information systems that are required in sustainability transformations. We describe implica-
tions relating to (1) how information systems can contribute to creating environmentally sus-
tainable organizations, (2) the design of information systems to create required functional
affordances, (3) the management of sustainability transformations, and (4) the further devel-
opment of the concept of functional affordances in IS research.
Keywords
Green IS, environmental sustainability, business transformation, case study, socio-technical
systems theory, functional affordances, sensemaking, sustainable practicing
3
Sensemaking and Sustainable Practicing:
Functional Affordances of Information Systems in Green
Transformations
Business as usual is dead—green growth is the
answer to both our climate and economic problems.
Anders Fogh Rasmussen, Former Prime Minister of Denmark
Introduction
The deterioration of the natural environment is a preeminent issue for our society (World
Commission on Environment and Development 1987), and business organizations are a main
contributor to this challenge (Melville 2010). In responding to increased social, cultural, and
also legislative pressures that expand the responsibility of firms to increase attention to envi-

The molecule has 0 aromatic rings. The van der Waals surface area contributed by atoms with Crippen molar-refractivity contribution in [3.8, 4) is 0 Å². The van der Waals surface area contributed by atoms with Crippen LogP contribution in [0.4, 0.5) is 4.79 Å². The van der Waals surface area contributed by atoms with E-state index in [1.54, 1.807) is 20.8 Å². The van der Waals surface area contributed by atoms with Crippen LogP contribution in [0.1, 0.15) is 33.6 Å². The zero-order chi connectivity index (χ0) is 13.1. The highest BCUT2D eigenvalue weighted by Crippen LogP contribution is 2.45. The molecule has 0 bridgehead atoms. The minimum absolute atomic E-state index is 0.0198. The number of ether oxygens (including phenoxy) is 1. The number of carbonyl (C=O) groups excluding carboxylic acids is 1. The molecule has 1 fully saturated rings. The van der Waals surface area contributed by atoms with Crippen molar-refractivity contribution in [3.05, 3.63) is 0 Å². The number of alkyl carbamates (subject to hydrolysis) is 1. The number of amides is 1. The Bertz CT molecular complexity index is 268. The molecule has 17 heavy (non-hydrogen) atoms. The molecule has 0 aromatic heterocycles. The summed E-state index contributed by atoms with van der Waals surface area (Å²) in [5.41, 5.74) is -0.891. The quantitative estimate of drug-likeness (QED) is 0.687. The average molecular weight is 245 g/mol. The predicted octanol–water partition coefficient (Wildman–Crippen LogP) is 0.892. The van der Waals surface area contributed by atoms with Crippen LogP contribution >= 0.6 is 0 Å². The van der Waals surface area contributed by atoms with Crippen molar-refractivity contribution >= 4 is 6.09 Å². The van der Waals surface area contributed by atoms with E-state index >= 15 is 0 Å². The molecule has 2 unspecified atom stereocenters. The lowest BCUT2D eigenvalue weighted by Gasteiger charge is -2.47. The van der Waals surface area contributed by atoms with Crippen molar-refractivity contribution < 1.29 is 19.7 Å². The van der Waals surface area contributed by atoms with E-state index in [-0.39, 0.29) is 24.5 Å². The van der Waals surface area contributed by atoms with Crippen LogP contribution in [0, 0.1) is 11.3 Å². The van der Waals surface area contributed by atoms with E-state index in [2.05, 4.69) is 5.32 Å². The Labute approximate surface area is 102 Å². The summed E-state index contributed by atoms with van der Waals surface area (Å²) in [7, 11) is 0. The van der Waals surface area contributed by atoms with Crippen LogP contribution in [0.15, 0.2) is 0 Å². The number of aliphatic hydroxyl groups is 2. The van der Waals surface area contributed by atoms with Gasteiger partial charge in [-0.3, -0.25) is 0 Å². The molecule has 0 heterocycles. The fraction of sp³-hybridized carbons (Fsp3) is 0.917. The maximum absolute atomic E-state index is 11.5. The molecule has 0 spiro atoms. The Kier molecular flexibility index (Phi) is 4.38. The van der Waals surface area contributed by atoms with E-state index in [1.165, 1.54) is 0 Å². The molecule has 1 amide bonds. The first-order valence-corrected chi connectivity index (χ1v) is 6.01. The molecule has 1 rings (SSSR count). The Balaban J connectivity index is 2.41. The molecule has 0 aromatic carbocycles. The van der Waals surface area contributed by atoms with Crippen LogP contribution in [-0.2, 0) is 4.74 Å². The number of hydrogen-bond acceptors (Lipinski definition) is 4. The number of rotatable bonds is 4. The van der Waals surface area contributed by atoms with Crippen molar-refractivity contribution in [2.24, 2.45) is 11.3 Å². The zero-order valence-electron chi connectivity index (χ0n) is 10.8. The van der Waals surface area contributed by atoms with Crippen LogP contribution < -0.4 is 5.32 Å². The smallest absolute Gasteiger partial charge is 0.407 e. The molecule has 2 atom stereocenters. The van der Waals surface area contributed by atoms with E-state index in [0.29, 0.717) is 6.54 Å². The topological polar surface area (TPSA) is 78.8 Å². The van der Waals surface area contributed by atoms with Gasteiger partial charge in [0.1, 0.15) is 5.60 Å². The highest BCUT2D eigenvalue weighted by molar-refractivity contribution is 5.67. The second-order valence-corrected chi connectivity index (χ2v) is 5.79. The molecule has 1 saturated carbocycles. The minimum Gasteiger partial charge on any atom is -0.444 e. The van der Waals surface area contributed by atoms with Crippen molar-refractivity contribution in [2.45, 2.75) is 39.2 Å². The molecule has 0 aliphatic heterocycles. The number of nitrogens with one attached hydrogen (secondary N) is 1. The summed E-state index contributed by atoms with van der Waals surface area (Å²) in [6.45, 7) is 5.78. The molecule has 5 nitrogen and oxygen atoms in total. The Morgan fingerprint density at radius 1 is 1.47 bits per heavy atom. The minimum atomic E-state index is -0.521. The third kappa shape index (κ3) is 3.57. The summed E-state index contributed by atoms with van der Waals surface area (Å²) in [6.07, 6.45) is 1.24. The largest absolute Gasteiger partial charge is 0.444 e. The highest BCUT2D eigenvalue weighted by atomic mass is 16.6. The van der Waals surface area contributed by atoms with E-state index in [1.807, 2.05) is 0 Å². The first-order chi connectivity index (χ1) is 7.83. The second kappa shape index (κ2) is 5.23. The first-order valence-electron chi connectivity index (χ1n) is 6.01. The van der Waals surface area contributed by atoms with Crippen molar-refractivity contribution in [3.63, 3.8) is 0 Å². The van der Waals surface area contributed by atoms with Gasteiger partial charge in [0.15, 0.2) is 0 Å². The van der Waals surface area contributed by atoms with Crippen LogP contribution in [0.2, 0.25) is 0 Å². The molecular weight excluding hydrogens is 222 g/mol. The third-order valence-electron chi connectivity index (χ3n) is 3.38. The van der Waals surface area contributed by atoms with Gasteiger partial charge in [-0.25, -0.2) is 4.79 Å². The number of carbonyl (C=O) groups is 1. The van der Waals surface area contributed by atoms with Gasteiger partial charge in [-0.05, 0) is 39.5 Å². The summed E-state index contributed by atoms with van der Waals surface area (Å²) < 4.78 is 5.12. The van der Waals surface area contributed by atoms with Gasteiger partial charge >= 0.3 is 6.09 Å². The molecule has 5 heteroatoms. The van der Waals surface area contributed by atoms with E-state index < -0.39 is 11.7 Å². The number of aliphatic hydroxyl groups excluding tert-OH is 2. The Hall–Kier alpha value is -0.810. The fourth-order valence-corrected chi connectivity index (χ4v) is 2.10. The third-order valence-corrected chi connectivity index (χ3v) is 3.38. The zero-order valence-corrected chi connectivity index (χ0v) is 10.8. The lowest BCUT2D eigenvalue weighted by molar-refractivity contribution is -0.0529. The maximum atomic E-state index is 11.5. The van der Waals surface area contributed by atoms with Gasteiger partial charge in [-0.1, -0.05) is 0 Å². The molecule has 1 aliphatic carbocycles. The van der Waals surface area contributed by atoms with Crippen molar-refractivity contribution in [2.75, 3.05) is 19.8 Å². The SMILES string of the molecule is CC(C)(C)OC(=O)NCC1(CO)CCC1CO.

ronmental concerns (Mintzberg et al. 2002), chief executives have increasingly—in some
countries reportedly up to 60 % (Gadatsch 2011)—committed to “Green IT” initiatives and
similar sustainability transformation efforts (Elliot 2011). These initiatives build on infor-
mation systems as a key resource to assist organizations in transforming to more sustainable
entities (Thibodeau 2007), notably because information systems have been argued to be the
greatest force for productivity improvement in the last half century (Watson et al. 2010).
Notwithstanding their evident relevance, it remains unclear how exactly information systems
can contribute to the sustainability transformation of organizations. Much of the literature has
explored specific types of systems and issues related to these systems, including, for example,
the role of virtual collaboration systems for green initiatives (Bose and Luo 2011), infor-
mation systems for managing environmental compliance issues (Butler 2011), or the envi-
ronmentally conscious design of information systems (Zhang et al. 2011), without examining
4
in detail how information systems can lead to the establishment of environmentally sustaina-
ble work practices in an organization.
In this paper, we aim to identify the functional affordances information systems can provide
to assist organizations in establishing environmentally sustainable work practices. Functional
affordances are potential uses originating in material properties of information systems that
identify what individuals might be able to use the system for, given the user’s capabilities and
goals (Markus and Silver 2008). Identifying functional affordances of information systems
that relate to the goal of establishing environmentally sustainable work practices thus assists
in understanding how green information systems (Dedrick 2010; Melville 2010; Watson et al.
2010) can be designed that aid tackling sustainability challenges such as energy consumption,